An experiment in the kitchen is a blessing in disguise
[FOOD & KOREA] Meonggae bibimbap (Mixed rice with sea squirt)
|Meonggae bibimbap. Provided by Korea Tourism Organization|
If Peking duck is the signature food of Beijing, China, and kebabs stand out as the cuisine of Bursa, Turkey, then the dish Geoje Island in South Gyeongsang is best known for is its meonggae bibimbap, or sea squirt mixed with rice.
Meonggae bibimbap is a variation on traditional Korean bibimbap, which is usually rice mixed with vegetables and meat and seasoned with hot pepper paste.
The dish originated at the Baek Man Seong Restaurant on Geoje Island. One afternoon in the 1990s, a tourist from Japan visited a small restaurant near the city hall on the island. He ordered a bowl of rice topped with sea cucumber intestines.
Unfortunately, or perhaps fortunately for us, the kitchen was short on sea cucumbers that day. In a sudden act of consternation, the chef replaced the main ingredient with salted sea squirt, or jeotgal, and brought it out to the table, feeling perplexed and apologetic. To the surprise of the anxious chef, the tourist gave it a thumbs up and exclaimed it was better than his original order.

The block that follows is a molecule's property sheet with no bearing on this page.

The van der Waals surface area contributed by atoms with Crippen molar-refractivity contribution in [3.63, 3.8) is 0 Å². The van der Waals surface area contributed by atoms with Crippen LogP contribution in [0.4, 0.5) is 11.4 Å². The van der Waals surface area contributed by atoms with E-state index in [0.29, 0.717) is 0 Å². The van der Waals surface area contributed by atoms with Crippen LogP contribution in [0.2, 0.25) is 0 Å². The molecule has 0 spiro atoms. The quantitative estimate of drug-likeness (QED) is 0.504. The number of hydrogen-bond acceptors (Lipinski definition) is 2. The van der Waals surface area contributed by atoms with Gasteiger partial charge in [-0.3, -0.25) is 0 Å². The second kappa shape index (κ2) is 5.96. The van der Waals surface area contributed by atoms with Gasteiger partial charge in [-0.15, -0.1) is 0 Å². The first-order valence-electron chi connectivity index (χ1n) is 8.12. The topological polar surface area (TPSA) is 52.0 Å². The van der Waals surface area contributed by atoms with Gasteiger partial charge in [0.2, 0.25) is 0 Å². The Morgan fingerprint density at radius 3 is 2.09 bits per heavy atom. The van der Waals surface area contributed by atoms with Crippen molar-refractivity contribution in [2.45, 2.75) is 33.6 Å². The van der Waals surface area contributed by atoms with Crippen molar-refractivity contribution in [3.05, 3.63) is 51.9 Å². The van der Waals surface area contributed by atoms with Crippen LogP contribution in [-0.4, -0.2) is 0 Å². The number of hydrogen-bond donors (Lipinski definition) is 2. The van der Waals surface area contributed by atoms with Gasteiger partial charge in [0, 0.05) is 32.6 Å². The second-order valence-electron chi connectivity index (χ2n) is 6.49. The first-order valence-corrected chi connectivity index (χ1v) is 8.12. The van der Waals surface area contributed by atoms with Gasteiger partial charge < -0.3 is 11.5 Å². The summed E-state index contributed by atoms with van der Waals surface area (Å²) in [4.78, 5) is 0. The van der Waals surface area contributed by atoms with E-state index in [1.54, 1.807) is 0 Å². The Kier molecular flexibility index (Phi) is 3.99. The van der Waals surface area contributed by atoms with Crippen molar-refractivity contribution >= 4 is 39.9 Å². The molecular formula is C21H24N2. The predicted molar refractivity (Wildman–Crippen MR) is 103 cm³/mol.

The success of the dish is a boon for experimentation. Meonggae bibimbap is now a popular dish and the restaurants that serve it are now a common sight in tourist areas.
Meonggae has been enjoyed by Geoje Island dwellers for a long time, especially in its salted form as meonggae jeotgal. If eaten raw, the dish has a piquant sweetness. To make it, the meonggae is cut into pieces, mixed with condiments and marinated for some time at a low temperature.
Sea squirts are abundant from April to June on the southern coast, especially off of the Geoje shore. During that time, the people of Geoje make enough jeotgal so that it can be eaten year round.
Meonggae bibimbap is easy to make and can be served in minutes. The steamed rice topped with dried seaweed and sesame oil mingled with the half-frozen meonggae jeotgal is a refreshing summer dish from the sea.
By Yim Seung-hye Contributing writer [firstname.lastname@example.org]